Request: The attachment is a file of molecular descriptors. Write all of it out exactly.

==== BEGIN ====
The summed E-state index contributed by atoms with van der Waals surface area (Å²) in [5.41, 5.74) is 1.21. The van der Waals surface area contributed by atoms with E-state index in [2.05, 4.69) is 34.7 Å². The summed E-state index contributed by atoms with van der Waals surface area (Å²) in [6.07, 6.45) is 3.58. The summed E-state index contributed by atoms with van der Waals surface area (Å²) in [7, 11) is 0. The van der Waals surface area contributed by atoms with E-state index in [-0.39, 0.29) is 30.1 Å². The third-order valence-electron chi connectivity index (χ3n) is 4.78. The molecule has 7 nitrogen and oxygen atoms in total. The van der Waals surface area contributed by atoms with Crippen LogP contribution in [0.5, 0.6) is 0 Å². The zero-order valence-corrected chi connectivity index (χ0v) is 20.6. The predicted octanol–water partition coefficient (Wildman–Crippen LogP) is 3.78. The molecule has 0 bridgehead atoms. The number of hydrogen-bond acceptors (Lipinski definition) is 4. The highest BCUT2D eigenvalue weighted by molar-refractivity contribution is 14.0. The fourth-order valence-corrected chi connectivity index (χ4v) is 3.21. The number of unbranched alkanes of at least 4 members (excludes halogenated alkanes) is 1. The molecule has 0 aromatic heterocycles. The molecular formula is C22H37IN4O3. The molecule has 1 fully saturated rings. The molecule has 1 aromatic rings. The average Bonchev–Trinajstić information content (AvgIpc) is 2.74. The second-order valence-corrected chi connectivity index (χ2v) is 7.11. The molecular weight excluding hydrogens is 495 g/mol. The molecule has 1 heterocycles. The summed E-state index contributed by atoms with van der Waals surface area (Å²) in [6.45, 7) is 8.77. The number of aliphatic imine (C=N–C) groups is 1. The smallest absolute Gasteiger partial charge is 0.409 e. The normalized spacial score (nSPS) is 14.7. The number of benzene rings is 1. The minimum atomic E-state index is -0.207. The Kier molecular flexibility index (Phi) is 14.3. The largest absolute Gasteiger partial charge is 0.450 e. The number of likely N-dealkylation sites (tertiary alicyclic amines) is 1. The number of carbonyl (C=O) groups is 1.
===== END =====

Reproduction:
The summed E-state index contributed by atoms with van der Waals surface area (Å²) in [5.41, 5.74) is 1.21. The van der Waals surface area contributed by atoms with E-state index in [2.05, 4.69) is 34.7 Å². The summed E-state index contributed by atoms with van der Waals surface area (Å²) in [6.07, 6.45) is 3.58. The summed E-state index contributed by atoms with van der Waals surface area (Å²) in [7, 11) is 0. The van der Waals surface area contributed by atoms with E-state index in [-0.39, 0.29) is 30.1 Å². The third-order valence-electron chi connectivity index (χ3n) is 4.78. The molecule has 7 nitrogen and oxygen atoms in total. The van der Waals surface area contributed by atoms with Crippen LogP contribution in [0.5, 0.6) is 0 Å². The zero-order valence-corrected chi connectivity index (χ0v) is 20.6. The predicted octanol–water partition coefficient (Wildman–Crippen LogP) is 3.78. The molecule has 0 bridgehead atoms. The number of hydrogen-bond acceptors (Lipinski definition) is 4. The highest BCUT2D eigenvalue weighted by molar-refractivity contribution is 14.0. The fourth-order valence-corrected chi connectivity index (χ4v) is 3.21. The number of unbranched alkanes of at least 4 members (excludes halogenated alkanes) is 1. The molecule has 0 aromatic heterocycles. The molecular formula is C22H37IN4O3. The molecule has 1 fully saturated rings. The molecule has 1 aromatic rings. The average Bonchev–Trinajstić information content (AvgIpc) is 2.74. The second-order valence-corrected chi connectivity index (χ2v) is 7.11. The molecular weight excluding hydrogens is 495 g/mol. The molecule has 1 heterocycles. The summed E-state index contributed by atoms with van der Waals surface area (Å²) in [6.45, 7) is 8.77. The number of aliphatic imine (C=N–C) groups is 1. The smallest absolute Gasteiger partial charge is 0.409 e. The normalized spacial score (nSPS) is 14.7. The number of benzene rings is 1. The minimum atomic E-state index is -0.207. The Kier molecular flexibility index (Phi) is 14.3. The largest absolute Gasteiger partial charge is 0.450 e. The number of likely N-dealkylation sites (tertiary alicyclic amines) is 1. The number of carbonyl (C=O) groups is 1.